Literacy is very important to me. I love to read and I taught my children to read early as well. I wanted my children to explore the world beyond their physical reach through books, so as babies I read to them often and even during their infant years they listened and looked at the book’s pictures. At the age of 1 they learned their phonetics and remembered a few words. At the age of two they read a little better and now at three years old they are early readers who can comprehend the words they read.
How do you encourage a love for reading?
- While your child is young, even a baby, point out words all around you. Words are everywhere, if you love words like I do, share that love with your children.
- Show your excitement about new words by reading to your kids, even while they are infants. While my kids were little, I labeled common household objects that they could see.
- Read creatively. For instance, I cook with recipes and show my children the cookbooks so they can read which ingredients we need to use. I show them words on their shampoo and lotion bottles, in magazines, and on TV. (We also learn new words with on my iPad with apps and look up words in a dictionary.)
- Sometimes while I am cooking and cleaning in the kitchen, I sound-out simple words and allow my girls to create those words on our refrigerator with our Leapfrog refrigerator magnet set, which helps my kids learn how to create new words and learn word association. We started playing this game when they were 2 and they still enjoy it. I love it because it keeps them busy while I am getting things done.
- Explore words in their environment. When we take our daily walk we read the street signs as we walk pass them. Whenever we see interesting posters or billboards, I ask them what it says and we discuss the words. I also write down simple words with chalk on our pavement and we hop from word-to-word like it’s a game (I write simple words and also draw pictures of the words as well so they can match them).
- Read daily. We enjoy story-time as a part of our daily routine. I let each of my children choose 2 books and we read them together. Now, we usually alternate pages, so both will get a chance to read on their own.
- When we play games, I let them help me read the instructions. I also let them type their names when on the computer, the iPad, or on their Innotab.
- Another game we enjoy together is guess that letter game. Similar to “Eye-Spy” but it uses words/letters instead of objects. While we are reading I ask them to show or tell me the word that begins with the letter I say out-loud.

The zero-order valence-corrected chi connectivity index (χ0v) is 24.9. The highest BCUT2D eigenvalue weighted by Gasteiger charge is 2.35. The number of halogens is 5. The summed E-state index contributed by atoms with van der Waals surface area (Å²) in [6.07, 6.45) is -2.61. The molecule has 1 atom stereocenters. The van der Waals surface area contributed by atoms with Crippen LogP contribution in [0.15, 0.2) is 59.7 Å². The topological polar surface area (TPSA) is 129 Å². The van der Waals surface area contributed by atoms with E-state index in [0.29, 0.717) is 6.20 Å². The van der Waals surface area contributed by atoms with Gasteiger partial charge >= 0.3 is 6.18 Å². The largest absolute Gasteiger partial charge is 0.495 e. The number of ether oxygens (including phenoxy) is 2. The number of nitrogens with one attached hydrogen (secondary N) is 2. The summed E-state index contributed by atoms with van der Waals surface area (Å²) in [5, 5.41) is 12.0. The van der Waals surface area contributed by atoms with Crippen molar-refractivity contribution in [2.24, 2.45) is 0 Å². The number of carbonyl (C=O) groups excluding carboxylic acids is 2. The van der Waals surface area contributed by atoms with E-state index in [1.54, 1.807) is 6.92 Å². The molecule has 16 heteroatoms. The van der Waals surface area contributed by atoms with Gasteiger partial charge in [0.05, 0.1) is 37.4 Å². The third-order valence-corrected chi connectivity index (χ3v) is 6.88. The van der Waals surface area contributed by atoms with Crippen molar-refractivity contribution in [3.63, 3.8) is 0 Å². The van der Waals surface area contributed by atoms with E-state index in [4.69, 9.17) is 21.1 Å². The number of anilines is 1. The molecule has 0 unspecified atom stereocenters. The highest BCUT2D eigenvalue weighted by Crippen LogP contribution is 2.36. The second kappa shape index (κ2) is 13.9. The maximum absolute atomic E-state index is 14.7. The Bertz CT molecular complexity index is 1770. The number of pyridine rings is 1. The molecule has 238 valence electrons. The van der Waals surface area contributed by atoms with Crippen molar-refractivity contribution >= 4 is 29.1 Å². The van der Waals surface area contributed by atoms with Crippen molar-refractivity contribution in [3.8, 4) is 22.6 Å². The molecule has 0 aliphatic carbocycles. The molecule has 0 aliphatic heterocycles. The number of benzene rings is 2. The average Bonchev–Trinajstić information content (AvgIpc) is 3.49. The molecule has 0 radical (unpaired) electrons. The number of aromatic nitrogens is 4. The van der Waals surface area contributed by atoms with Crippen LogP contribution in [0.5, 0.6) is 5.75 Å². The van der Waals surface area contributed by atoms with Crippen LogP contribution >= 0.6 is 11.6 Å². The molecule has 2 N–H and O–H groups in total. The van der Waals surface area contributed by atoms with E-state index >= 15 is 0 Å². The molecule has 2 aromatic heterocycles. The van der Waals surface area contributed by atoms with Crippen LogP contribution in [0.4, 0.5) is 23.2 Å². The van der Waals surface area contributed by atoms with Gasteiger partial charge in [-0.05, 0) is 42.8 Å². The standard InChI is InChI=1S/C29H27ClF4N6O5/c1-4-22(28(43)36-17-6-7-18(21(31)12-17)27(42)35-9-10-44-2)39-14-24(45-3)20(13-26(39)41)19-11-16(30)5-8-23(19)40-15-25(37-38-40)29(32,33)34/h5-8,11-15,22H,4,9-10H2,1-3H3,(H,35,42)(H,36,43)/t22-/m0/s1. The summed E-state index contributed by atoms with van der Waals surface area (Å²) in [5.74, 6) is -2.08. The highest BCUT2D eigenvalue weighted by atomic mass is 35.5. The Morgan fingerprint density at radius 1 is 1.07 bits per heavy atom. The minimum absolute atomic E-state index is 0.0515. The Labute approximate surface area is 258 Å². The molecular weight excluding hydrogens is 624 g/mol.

- My sister-in-law told me about a really fun activity she does with her children. For the letter of the day, each child looks through the newspaper to find words that began with the letter of the day. Then they create a collage out of the words.
- I also let my children see me reading and allow them to have their own quiet reading time as well.
- Play the rhyming game with your kids and let them choose books about topics they are interested in.
- Lastly, while we ride bikes together I teach them how to spell their name, their birthday, and other useful facts.
How does reading develop in a child 3-4 years old?
My children showed an early interest in learning to read, but even if your child hasn’t shown this interest, you don’t have to worry. Here are some of the developmental stages for children 3-4 years old.
- The child should be able to recognize and say familiar words, such as the names of restaurants visited by the family often, street signs that he or she is familiar with, and names of their favorite cereal or boxed treat.
- If you read the same books often, your child/children should start recognizing common words.
- Children should start recognizing and be introduced to rhyming words and words that begin with the same sound.
- The tag system is great for this age group because the child should be able to hold a book, turn its pages, say, and recognize some words.
How does reading develop in a child 4-5 years old?
- At this age children should already understand that words have meaning and are not just a string of letters.
- Children should be able to tell you a story from their memory.
- Children should be able to sound-out simple words and put the sounds together to say the word.
- By 5, most children should know their letters and sounds and their numbers from 1-10.
Overall, your child can learn a lot more if you expose him or her to more while they are younger. Learning is continual and there is nothing wrong with sharing the knowledge if your child wants to learn it. Just don’t force the information on him or her try to keep learning fun.